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Short-Term Energy Outlook Model Documentation: Hydrocarbon Gas Liquids Supply and Demand

November 19, 2015

Overview

The U.S. Energy Information Administration's Short-Term Energy Outlook (STEO) produces monthly projections of energy supply, demand, trade, and prices over a 13-24 month period. Every January, the forecast horizon is extended through December of the following year. The STEO model is an integrated system of econometric regression equations and identities that link the various components of the U.S. energy industry together in order to develop consistent forecasts. The regression equations are estimated and the STEO model is solved using the Eviews 8 econometric software package from IHS Global Inc. Diagnostics for the regression equations are given in Appendix C. The model consists of various modules specific to each form of energy resource. All modules provide projections for the United States, and some modules provide more detailed forecasts for different regions of the country.

The hydrocarbon gas liquids (HGL) module of the Short-Term Energy Outlook (STEO) model provides supply, demand, and inventory forecasts for four types of HGL:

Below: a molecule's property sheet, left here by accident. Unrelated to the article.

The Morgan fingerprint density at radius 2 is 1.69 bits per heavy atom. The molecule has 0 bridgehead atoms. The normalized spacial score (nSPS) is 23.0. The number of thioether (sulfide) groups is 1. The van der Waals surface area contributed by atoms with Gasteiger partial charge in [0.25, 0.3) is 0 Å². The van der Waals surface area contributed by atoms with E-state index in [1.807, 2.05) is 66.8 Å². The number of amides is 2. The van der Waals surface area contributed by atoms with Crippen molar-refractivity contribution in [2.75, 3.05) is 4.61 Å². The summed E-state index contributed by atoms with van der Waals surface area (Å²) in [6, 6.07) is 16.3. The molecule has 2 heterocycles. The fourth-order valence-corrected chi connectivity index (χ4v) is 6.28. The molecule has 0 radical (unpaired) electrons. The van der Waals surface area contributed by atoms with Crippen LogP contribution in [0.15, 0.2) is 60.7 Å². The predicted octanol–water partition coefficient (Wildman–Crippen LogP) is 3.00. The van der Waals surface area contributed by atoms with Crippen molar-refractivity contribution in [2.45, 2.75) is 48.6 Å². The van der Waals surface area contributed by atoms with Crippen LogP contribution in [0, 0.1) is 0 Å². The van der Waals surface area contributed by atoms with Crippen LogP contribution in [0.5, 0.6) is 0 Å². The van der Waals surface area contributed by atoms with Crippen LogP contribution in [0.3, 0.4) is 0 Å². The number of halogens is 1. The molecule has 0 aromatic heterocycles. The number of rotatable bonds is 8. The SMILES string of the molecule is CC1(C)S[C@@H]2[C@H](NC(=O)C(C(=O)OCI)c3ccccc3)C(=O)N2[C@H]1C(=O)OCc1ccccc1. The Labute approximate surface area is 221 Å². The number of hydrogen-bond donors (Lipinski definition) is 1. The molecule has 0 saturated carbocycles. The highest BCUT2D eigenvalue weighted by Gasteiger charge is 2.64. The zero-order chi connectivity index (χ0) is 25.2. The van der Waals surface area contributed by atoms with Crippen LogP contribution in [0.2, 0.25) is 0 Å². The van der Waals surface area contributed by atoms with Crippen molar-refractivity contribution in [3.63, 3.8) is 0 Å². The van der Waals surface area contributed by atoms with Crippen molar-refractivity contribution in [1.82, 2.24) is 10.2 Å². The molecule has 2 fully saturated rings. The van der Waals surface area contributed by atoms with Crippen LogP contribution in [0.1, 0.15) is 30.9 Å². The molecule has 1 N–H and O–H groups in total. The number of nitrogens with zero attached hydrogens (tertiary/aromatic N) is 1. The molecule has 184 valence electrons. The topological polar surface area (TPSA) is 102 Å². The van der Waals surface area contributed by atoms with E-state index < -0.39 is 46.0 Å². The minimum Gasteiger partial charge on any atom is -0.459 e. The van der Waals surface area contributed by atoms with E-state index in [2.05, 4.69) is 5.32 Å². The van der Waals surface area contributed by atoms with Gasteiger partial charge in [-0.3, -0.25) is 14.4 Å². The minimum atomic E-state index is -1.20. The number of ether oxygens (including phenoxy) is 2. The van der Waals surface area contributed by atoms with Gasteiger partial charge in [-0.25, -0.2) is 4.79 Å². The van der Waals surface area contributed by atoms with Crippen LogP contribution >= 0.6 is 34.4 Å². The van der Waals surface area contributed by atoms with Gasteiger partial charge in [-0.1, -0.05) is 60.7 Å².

1. ethane – including ethylene
  2. butanes – including normal butane and isobutane and their olefins, butylene and isobutylene
  3. propane – including refinery grade propylene
  4. natural gasoline - equivalent to pentanes plus

HGL are produced by natural gas processing plants, fractionation facilities, refineries, and condensate splitters (Figure 1). The HGL model provides forecasts of natural gas plant production, refinery production, net imports (exports), refinery inputs, stock build (draw), and consumption (product supplied) for each type of HGL.

HGL produced at natural gas plants and fractionators increased by about 65% between 2008 and 2014, because it is a co-product of rapidly expanding shale gas production (Figure 2). In recent years, relatively low natural gas prices and high crude oil prices have encouraged shale gas developers to concentrate on wetter gas plays, which have a higher concentration of HGL. From a demand-side perspective, HGL is both fuel and feedstock in various markets (petrochemicals, residential heating/cooking, agriculture, and motor fuel blending). Ethane (and its olefin ethylene) and propane (and its olefin propylene) are primarily consumed in petrochemical facilities such as ethylene crackers. Natural gasoline and normal butanes are primarily consumed by the transportation sector as a denaturant for ethanol and blendstock for gasoline. Learn more about the HGL market in Hydrocarbon Gas Liquids: Recent Market Trends and Issues.

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